Another important tool that the organization introduced was “check-ins”: these were spaces at the beginning of meetings (in person or virtual) where each person can comment on how they are doing and about aspects that influence their well-being (work-related or personal) and in which members can hear from others about how they are doing, express needs, concerns. The excessive workload and the dynamics of human rights work in the field can lead to situations in which team members do not know how their teammates are doing, and this lack of exchange can lead to misunderstandings, friction and conflicts. Proper use of check-ins can be a useful tool for preventing conflict and to promote mutual support. The tool helped to get staff and volunteers used to including expression of emotions and (the lack of) “well-being” into certain spaces, and in many occasions team members noted an increase in their empathy for each other.
In addition, PBI Mexico created “mental health minimums”, which are individual commitments by all team members to practice self-care and maintain a good state of mental health during the year in the field. These minimum commitments are different for each team member and involve simple things such as doing sports at least once a week, writing daily, and going to dance classes.
They are the result of an individual reflection process (sometimes promoted and/or guided in a workshop) and are shared with the other members of the team so that everyone is aware of each other’s needs. The implementation of these minimums is done individually but if stress dynamics linked to a lack of implementation arise, the team uses the workshops and/or the “check-ins” to follow-up as a collective. As such, the minimums help with conflicts about different perspectives on work management and self-care.
The organization also decided to rotate certain tasks considering the mental health of the team members. One example is the person who is on-call. This person is responsible for checking the phone and e-mail in order to respond to emergency situations, and PBI has taken care to avoid exposing the same people to the most difficult testimonies, such as victims of torture and forced disappearances. “During my year, the hardest moments for me emotionally were listening to testimonies of mothers of disappeared people”, stated one of the volunteers. During the workshops, the external expert provided tools to better deal with such situations and at the same time the rotation system avoided constant exposure to these testimonies.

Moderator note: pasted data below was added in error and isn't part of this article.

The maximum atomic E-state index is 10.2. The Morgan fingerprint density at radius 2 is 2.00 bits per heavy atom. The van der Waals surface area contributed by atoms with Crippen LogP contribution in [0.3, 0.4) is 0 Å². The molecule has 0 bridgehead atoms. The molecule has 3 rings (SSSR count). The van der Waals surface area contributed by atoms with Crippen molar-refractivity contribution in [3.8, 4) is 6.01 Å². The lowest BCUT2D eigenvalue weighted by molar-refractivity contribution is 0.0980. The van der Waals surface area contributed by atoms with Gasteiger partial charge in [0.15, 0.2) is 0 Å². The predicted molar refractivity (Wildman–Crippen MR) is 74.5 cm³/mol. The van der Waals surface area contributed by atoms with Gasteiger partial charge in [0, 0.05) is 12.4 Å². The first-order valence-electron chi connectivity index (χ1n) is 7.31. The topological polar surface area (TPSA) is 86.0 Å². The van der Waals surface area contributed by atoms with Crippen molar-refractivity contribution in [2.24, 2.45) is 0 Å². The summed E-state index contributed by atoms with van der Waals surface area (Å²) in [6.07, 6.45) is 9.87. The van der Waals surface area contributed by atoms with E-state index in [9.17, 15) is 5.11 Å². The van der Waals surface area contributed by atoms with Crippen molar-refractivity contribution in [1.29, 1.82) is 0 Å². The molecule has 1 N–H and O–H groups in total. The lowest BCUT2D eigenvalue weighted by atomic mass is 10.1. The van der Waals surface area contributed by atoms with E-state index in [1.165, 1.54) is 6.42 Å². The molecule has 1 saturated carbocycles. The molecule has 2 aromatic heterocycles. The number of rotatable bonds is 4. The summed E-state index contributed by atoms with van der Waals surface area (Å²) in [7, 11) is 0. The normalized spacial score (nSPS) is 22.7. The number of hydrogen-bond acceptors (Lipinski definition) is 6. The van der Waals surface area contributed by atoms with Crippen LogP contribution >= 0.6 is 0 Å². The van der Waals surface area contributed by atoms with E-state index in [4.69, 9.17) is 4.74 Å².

Finally, PBI offered individual support programs with therapists through Skype. This is an external service to support employees and volunteers so that they can prevent and/or cope with situations or periods of stress and/or emotional charge. PBI has a working agreement with the European Gestalt Therapy Association where members can request individual pro-bono counselling at any time throughout their service (before, during and after the volunteer year, and also for paid staff) in order to prevent burnout and secondary trauma. At the beginning of the collaboration volunteers and staff did not used this specific service much. PBI Mexico started to promote this opportunity for support and integrated further information about this service in training and orientation of staff and volunteers alike. Now there is a regular use of the service and in the questionnaires and interviews several people stressed the importance of this tool.
PBI Mexico made extensive use of an external professional expert to support field teams to address the negative psychosocial impacts of the dynamics inherent to frontline human rights work. Before this collaboration (ten years ago) there was little work on mental health and the accompaniment work of PBI Mexico did not consider well (if at all) psychosocial aspects of the security and protection work for human rights defenders. While there was initially resistance from some members, people were rapidly convinced once they experienced the support. Over time the collaboration with the external expert led to the integration of a psychosocial approach in the internal and external work of the organization. One public example of this integration is PBI Mexico’s facilitator’s guide for security and protection workshops, which explicitly integrates a psychosocial perspective in each training module.